The Dean of Wakefield is stepping up the campaign to stop the introduction of VAT on alterations to listed buildings and last night urged people to join him in the fight to halt the changes.
Fears have been raised that a major restoration project at Wakefield Cathedral, which recently got underway after years of fundraising, could be in jeopardy if the changes are allowed to go ahead.
The Rev Jonathan Greener said: “This is a terrible tragedy for our nation’s rich and varied heritage and it must be stopped.”
After four years of fundraising, work finally started to renew the Grade I listed building on March 19 – including the removal of the pews. Days later the Chancellor, George Osborne, unveiled his plans to charge VAT at 20 per cent on alterations to listed buildings, a move which could paralyse the project.
And now the Dean is urging anyone with an interest in heritage to join the campaign to stop this creeping VAT which, if it goes ahead, will have an impact on every listed building in the country with plans to upgrade or renew.
The Chancellor’s decision means any community group or others joining to raise funds to bring a listed building in their locality back to life in a local community will now have to raise an additional 20 per cent on the cost of the work.
Currently, alterations to listed buildings are VAT free and campaigners in Wakefield say they are now faced with having to raise extra cash to cover the unforeseen tax burden.
The Government has signalled it wants to remove a VAT anomaly whereby VAT is levied on repairs to listed buildings but not on alterations.
Campaigners say that in the vast majority of cases projects are expensive because costly materials and bespoke craftsmen are used on the projects to comply with listed building rules.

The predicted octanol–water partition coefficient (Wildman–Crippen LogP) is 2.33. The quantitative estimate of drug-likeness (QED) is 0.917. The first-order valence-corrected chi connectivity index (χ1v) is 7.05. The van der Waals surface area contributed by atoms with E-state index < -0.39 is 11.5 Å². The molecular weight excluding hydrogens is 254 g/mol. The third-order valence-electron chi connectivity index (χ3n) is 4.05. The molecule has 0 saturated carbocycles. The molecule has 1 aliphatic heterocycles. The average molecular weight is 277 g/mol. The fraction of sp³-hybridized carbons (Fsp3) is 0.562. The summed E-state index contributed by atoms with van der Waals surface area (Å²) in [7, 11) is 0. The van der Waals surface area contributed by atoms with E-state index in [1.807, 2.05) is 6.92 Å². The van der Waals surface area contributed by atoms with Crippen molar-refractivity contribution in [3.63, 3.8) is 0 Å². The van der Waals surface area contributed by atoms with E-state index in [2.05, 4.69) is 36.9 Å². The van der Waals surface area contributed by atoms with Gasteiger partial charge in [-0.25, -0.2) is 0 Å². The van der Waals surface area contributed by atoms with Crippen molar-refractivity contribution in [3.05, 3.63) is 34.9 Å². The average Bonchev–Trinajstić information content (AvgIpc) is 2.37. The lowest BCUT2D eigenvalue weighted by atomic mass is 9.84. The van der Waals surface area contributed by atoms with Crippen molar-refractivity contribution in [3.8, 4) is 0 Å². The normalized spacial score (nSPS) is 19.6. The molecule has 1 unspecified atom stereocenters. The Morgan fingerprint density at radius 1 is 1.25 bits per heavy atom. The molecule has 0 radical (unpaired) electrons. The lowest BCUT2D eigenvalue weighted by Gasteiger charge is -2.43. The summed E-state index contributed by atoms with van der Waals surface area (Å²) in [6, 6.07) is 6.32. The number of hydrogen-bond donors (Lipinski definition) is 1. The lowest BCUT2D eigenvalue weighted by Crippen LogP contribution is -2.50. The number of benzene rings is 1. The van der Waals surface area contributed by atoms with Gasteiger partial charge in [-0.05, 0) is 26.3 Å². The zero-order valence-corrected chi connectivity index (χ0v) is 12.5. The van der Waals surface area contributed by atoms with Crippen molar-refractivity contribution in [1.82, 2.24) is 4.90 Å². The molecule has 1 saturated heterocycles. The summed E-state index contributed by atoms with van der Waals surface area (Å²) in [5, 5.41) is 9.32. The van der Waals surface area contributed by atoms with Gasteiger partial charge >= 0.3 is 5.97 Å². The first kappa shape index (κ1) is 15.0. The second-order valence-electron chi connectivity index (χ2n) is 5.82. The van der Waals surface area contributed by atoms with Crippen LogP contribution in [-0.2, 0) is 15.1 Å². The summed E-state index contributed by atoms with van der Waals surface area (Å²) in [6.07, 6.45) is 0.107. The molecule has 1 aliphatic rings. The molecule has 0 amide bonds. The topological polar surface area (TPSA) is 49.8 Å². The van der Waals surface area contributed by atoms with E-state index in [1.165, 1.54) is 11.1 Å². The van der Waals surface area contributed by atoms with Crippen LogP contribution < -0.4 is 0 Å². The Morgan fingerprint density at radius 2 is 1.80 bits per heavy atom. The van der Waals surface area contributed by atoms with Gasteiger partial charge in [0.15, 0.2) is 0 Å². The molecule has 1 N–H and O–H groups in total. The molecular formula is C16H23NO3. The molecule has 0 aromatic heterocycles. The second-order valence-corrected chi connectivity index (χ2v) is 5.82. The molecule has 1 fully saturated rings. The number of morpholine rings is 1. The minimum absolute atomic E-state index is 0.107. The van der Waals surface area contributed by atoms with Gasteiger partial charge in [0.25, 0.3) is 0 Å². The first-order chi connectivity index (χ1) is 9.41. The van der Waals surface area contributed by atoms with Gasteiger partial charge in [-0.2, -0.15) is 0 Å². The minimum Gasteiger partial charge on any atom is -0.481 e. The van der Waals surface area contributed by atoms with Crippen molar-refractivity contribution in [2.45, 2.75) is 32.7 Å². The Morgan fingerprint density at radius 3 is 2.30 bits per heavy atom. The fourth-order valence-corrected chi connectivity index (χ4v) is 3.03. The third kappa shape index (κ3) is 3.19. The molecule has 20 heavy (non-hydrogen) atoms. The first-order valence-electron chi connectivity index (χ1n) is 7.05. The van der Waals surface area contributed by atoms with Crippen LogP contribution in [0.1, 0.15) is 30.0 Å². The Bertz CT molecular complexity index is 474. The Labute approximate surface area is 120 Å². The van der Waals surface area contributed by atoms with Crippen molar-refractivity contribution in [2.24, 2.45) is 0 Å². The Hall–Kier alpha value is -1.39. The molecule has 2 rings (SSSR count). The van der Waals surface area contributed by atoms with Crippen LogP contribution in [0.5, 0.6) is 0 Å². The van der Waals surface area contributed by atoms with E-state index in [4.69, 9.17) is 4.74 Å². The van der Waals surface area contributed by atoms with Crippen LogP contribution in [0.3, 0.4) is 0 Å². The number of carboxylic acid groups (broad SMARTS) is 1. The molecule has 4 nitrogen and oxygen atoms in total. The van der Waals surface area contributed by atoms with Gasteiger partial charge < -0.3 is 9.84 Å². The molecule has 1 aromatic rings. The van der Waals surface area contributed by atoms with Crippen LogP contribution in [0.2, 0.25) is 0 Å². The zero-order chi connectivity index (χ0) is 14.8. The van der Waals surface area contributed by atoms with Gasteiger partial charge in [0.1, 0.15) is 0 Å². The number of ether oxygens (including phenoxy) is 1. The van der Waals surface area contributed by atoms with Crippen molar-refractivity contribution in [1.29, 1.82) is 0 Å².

Projects can take years to get off the ground because each building has special requirements, they say.
If the 20 per cent hike, which is due to come into force in October, goes ahead it will cost the cathedral at least an extra £200,000.
The two-phase project, which ties in with the cathedral’s 125th birthday next year, is set to cost around £5m. But the current work has only tied up half of that figure.
The project will see the nave transformed with improved lighting, flooring and heating, a bright interior to better reveal the cathedral’s important heritage and the pews will be taken out to create a more flexible open space for worship, public gatherings, concerts and celebrations.
The project has attracted support from the Heritage Lottery Fund (HLF) with a successful bid of £1.58m.
In a bid to fight the proposals the Dean’s wife, Pamela, has recorded The VAT Ditty, which she performs in the demolished nave of the cathedral in a video posted on YouTube and which has been sent to the Chancellor’s office.
The song is the latest weapon in the cathedral’s campaign to stop the VAT changes.
The Dean said: “Music is a powerful means of communication which is why it is such an important part of cathedral life.
“So I was delighted that my wife should write this song and make this video to support us all in our campaign to stop this crippling, unfair tax.
“Such short notice has catastrophic consequences for our project here in Wakefield and for any group wanting to preserve, alter or breathe new life into any listed building in this country,” he added.
The Dean is urging as many people as possible to help fight the changes and is urging people to sign an online petition set up to oppose the changes.
Sign the petition by visiting the website: http://epetitions.direct.gov.uk/petitions/32056